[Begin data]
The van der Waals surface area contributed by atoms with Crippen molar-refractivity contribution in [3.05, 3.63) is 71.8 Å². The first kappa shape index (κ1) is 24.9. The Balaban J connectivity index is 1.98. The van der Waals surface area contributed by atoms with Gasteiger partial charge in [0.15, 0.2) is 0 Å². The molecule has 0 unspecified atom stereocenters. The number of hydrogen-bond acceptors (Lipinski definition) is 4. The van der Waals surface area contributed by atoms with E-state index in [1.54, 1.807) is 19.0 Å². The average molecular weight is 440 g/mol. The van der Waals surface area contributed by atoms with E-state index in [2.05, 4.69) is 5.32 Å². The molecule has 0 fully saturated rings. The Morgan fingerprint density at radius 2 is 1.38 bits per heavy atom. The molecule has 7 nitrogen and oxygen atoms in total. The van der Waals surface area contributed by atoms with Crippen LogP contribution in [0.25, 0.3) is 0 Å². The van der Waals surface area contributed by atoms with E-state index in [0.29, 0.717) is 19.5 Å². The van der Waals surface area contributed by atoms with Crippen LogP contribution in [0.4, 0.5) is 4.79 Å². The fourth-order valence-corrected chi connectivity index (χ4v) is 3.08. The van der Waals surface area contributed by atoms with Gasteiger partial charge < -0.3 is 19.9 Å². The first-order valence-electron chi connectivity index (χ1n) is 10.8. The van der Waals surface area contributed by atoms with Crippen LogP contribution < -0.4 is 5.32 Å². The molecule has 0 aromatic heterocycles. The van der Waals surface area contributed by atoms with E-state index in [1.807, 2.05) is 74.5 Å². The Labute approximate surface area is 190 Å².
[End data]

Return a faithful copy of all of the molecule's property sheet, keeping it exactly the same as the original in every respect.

The van der Waals surface area contributed by atoms with Crippen molar-refractivity contribution in [3.05, 3.63) is 71.8 Å². The first kappa shape index (κ1) is 24.9. The Balaban J connectivity index is 1.98. The van der Waals surface area contributed by atoms with Gasteiger partial charge in [0.15, 0.2) is 0 Å². The molecule has 0 unspecified atom stereocenters. The number of hydrogen-bond acceptors (Lipinski definition) is 4. The van der Waals surface area contributed by atoms with E-state index in [1.54, 1.807) is 19.0 Å². The average molecular weight is 440 g/mol. The van der Waals surface area contributed by atoms with E-state index in [2.05, 4.69) is 5.32 Å². The molecule has 0 fully saturated rings. The Morgan fingerprint density at radius 2 is 1.38 bits per heavy atom. The molecule has 7 nitrogen and oxygen atoms in total. The van der Waals surface area contributed by atoms with Crippen LogP contribution in [0.25, 0.3) is 0 Å². The van der Waals surface area contributed by atoms with E-state index in [0.29, 0.717) is 19.5 Å². The van der Waals surface area contributed by atoms with Crippen LogP contribution in [0.4, 0.5) is 4.79 Å². The fourth-order valence-corrected chi connectivity index (χ4v) is 3.08. The van der Waals surface area contributed by atoms with Gasteiger partial charge < -0.3 is 19.9 Å². The first-order valence-electron chi connectivity index (χ1n) is 10.8. The van der Waals surface area contributed by atoms with Crippen LogP contribution < -0.4 is 5.32 Å². The molecule has 0 aromatic heterocycles. The van der Waals surface area contributed by atoms with E-state index in [1.807, 2.05) is 74.5 Å². The Labute approximate surface area is 190 Å².